Snowy Owl

Bubo scandiacus

Image by U.S. Fish and Wildlife Service Headquarters on Flickr, CC BY 2.0

Physical: Snowy owls are a large owl species that is predominantly white with dark brown-black marks along the entire body besides the face. Their head is rounded and lacks feather tufts, typically having yellow eyes. Male snowy owls have fewer markings and become even whiter with age.

Habitat: Snowy owls inhabit completely open spaces such as fields, beaches, and tundras. Open habitats allow for individuals to spot prey from far distances. This species can be seen on beaches along the Barnegat Bay during the winter months due to their migration pattern.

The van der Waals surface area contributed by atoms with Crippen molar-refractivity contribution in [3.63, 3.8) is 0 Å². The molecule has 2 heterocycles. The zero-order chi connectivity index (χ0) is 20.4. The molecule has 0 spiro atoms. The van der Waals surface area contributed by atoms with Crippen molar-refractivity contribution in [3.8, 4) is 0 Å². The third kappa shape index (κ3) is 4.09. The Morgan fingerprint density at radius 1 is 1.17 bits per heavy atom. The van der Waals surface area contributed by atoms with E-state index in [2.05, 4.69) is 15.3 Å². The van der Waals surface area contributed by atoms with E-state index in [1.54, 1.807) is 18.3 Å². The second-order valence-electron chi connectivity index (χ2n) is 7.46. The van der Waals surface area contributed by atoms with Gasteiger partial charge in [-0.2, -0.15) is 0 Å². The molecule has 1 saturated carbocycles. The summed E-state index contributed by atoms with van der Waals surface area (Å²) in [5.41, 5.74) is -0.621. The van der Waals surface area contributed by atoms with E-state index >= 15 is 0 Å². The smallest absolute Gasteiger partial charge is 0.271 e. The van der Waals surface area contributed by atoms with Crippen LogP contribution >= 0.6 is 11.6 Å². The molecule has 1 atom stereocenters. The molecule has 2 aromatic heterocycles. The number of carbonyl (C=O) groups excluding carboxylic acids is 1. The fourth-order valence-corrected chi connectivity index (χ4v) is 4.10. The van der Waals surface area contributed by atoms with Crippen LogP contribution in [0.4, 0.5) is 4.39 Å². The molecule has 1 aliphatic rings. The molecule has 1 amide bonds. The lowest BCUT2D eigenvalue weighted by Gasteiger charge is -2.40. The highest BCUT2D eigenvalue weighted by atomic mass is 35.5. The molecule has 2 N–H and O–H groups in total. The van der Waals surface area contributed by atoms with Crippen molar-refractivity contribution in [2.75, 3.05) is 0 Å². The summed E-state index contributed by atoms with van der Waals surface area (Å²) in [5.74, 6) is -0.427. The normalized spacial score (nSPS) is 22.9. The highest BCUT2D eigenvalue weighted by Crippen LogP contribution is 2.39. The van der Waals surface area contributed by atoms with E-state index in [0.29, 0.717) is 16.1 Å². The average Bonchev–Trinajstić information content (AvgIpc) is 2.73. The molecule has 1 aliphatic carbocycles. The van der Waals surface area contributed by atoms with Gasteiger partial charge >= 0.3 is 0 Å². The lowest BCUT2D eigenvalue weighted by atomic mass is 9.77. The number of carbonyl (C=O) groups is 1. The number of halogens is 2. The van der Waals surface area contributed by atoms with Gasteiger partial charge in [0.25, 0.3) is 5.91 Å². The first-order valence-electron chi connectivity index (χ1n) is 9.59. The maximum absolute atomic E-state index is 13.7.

Feeding: Their diet consists of small mammals, such as rodents, and smaller birds. Depending on the availability of prey species, this can also include larger birds such as waterfowl.

Breeding: In courting, male snowy owls will bring prey to the female while performing a flight display. The male will form his territory and defend it, and the female mate chooses a nest location. Nests are formed by scratching at the ground to make a shallow hole in which the clutch of 3-11 eggs is laid.


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